Cost to fight Glacier fire tops $5 million
The cost to fight the Howe Ridge Fire in Glacier National Park has climbed to about $5.6 million, according to fire officials.
It was listed at 12,460 acres on Wednesday, but a cool and overcast weather pattern continued to moderate activity. The fire was backing and creeping in isolated areas near Camas Creek and smoldering in the northern perimeter.
Activity was expected to increase with a warmer, drying weather pattern, but no major fire growth was expected.
The Howe Ridge Fire was last reported to be about 150 feet from the Going-to-the-Sun Road at its closest point. On the west end, it’s about 100 feet from the Inside North Fork Road. The Sun Road remained closed from the foot of Lake McDonald to Logan Pass. The scenic highway was open on the park’s east side from St. Mary to Logan Pass.
John Pierson’s Type I team will transition out this week and will be replaced by the Northern Rockies Type I team.
The fire had five helicopters available Wednesday.
Park superintendent Jeff Mow gave further insight into the fire’s evolution on the night of Aug. 11 when the fire was started by lightning along Lake McDonald. Mow told the Hungry Horse News that the fire was first called in about 7:20 p.m. He said a helicopter was requested, but he was told none was available.
That same day, the Bear Springs Fire, according to a press release by the Montana Department of Conservation and Resources, was burning near Marion. Two CL-215 “super scooper” aircraft and a Type 2 helicopter from the Montana Department of Natural Resources and Conservation worked for several hours to slow fire growth.
The next day, about 11:15 a.m., the same CL-215 aircraft were deployed on the Howe Ridge Fire. They dropped water on the blaze about every four minutes and they each hold at least 1,000 gallons of water.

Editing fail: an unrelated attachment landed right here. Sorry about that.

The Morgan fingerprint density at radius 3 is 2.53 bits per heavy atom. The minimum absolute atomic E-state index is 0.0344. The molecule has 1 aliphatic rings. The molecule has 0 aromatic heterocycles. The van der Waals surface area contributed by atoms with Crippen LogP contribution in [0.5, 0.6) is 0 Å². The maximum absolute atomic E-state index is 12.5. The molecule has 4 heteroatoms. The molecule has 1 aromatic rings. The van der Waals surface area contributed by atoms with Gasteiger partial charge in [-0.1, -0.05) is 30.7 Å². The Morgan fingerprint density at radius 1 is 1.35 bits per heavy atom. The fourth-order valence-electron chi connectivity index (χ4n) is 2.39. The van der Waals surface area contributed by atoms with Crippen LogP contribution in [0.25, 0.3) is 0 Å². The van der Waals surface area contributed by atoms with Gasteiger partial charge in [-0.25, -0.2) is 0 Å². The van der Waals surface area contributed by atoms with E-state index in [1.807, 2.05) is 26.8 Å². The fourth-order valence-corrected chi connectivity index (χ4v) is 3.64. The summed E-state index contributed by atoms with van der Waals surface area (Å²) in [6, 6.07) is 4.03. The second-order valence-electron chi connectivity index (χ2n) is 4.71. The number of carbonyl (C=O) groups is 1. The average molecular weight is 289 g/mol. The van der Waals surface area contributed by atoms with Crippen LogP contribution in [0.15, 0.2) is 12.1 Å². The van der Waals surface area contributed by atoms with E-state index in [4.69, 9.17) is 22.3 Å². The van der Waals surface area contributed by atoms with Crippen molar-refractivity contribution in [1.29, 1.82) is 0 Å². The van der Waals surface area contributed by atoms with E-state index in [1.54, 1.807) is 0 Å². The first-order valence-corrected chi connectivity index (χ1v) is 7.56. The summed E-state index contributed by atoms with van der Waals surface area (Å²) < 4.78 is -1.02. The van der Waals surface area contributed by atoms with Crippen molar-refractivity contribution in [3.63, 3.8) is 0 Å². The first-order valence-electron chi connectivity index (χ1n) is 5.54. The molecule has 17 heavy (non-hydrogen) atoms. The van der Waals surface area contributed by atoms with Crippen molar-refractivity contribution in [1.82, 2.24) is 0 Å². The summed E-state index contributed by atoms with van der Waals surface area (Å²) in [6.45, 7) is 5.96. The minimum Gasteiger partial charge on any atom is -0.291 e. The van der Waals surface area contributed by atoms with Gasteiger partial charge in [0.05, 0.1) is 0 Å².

Over the course of an hour, that would amount to 30,000 gallons of water per hour and they were on the fire until at least 2:15 p.m. They had little impact on the blaze.
West Glacier had seen record heat just prior to the fire, reaching 101 degrees on Aug. 10 and most of July was hot and dry, with little rain.
In addition, a firefighting crew did try to get to the fire Aug. 11 by foot, but couldn’t make it through the thick downed timber and lodgepole pine the fire was burning in.
They attempted to attack the fire the next day as well, but the flame lengths by then were 10 feet and the trees and downed timber from the previous Robert Fire of 2003 made it too dangerous, Chief Ranger Paul Austin has said previously.
Private landowners, in a meeting with Mow and Austin shortly after the fire, were critical of the park’s initial response, though they were appreciative of the efforts of firefighters in their attempts to save homes. One person suggested at that meeting that the park get its own helicopter. Mow agreed.
Parks Canada has its own helicopters.
On the Boundary Fire in northeast Glacier Park, the cool and wet weather slowed fire activity, with some interior burning and moderate fire activity on the east side. A drying, warmer weather pattern was forecasted for the area Wednesday, with the potential for winds up to 40 miles per hour on ridges. Fire managers were monitoring fire activity and planned to look at ways to reinforce trails to serve as fire breaks. Structure protection remained in place at Goat Haunt.
All trails originating at Goat Haunt remain closed. Boat tours operated by Waterton Shoreline Cruise Company were landing at Goat Haunt. Visitors were limited to the boat dock pavilion and restroom area.
On the Flathead National Forest, the Whale Butte Fire has done little since wet weather moved through, which led Flathead County Sheriff Curry to rescind the evacuation warning for a small number of residents north of Polebridge. The fire was at 489 acres with 39 percent contained.
Any evacuation warnings or orders will be coordinated through the Flathead County Sheriff’s office.
The Paola Ridge Fire continued to burn near Essex, but fire activity was minimal due to cooler temperatures and light rain in area that reduced fire behavior to smoldering. It was listed at 712 acres with 45 percent contained.
In the Kootenai National Forest, the Gold Hill Fire was at 4,046 acres with 1 percent contained.
Smoke impacts were expected to stay mild over the next few days, with occasional light smoke moving over northern Montana, the state Department of Environmental Quality reported.
Keep track of the air quality at TodaysAir.mt.gov.
Reporter Scott Shindledecker can be reached at (406) 758-4441 or email@example.com.